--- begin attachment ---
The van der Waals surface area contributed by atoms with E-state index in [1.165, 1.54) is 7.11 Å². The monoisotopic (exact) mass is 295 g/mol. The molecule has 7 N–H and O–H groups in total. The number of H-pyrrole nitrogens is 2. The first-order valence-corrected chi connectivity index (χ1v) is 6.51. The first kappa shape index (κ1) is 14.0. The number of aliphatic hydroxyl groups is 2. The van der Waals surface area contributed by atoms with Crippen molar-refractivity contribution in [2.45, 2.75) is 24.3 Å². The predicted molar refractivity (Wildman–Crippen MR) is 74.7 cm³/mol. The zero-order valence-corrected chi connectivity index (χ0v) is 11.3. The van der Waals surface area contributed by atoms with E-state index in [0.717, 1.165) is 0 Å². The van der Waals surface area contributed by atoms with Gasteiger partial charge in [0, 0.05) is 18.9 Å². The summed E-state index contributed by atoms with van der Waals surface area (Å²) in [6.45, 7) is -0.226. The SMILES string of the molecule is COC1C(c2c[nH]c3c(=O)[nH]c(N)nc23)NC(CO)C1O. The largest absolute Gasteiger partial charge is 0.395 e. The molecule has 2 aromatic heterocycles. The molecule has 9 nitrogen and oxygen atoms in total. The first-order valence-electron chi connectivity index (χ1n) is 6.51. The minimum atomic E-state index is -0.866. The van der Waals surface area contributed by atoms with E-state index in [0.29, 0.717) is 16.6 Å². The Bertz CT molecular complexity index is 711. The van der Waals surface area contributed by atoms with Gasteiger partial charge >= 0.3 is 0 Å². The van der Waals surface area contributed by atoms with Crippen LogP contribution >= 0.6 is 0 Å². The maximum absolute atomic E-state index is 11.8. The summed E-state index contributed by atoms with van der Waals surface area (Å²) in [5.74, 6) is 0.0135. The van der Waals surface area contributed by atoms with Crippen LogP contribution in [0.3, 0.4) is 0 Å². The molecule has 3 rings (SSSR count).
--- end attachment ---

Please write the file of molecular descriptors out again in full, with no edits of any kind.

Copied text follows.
The van der Waals surface area contributed by atoms with E-state index in [1.165, 1.54) is 7.11 Å². The monoisotopic (exact) mass is 295 g/mol. The molecule has 7 N–H and O–H groups in total. The number of H-pyrrole nitrogens is 2. The first-order valence-corrected chi connectivity index (χ1v) is 6.51. The first kappa shape index (κ1) is 14.0. The number of aliphatic hydroxyl groups is 2. The van der Waals surface area contributed by atoms with Crippen molar-refractivity contribution in [2.45, 2.75) is 24.3 Å². The predicted molar refractivity (Wildman–Crippen MR) is 74.7 cm³/mol. The zero-order valence-corrected chi connectivity index (χ0v) is 11.3. The van der Waals surface area contributed by atoms with E-state index in [0.717, 1.165) is 0 Å². The van der Waals surface area contributed by atoms with Gasteiger partial charge in [0, 0.05) is 18.9 Å². The summed E-state index contributed by atoms with van der Waals surface area (Å²) in [6.45, 7) is -0.226. The SMILES string of the molecule is COC1C(c2c[nH]c3c(=O)[nH]c(N)nc23)NC(CO)C1O. The largest absolute Gasteiger partial charge is 0.395 e. The molecule has 2 aromatic heterocycles. The molecule has 9 nitrogen and oxygen atoms in total. The first-order valence-electron chi connectivity index (χ1n) is 6.51. The minimum atomic E-state index is -0.866. The van der Waals surface area contributed by atoms with E-state index in [0.29, 0.717) is 16.6 Å². The Bertz CT molecular complexity index is 711. The van der Waals surface area contributed by atoms with Gasteiger partial charge >= 0.3 is 0 Å². The van der Waals surface area contributed by atoms with Crippen LogP contribution >= 0.6 is 0 Å². The maximum absolute atomic E-state index is 11.8. The summed E-state index contributed by atoms with van der Waals surface area (Å²) in [5.74, 6) is 0.0135. The van der Waals surface area contributed by atoms with Crippen LogP contribution in [0.3, 0.4) is 0 Å². The molecule has 3 rings (SSSR count).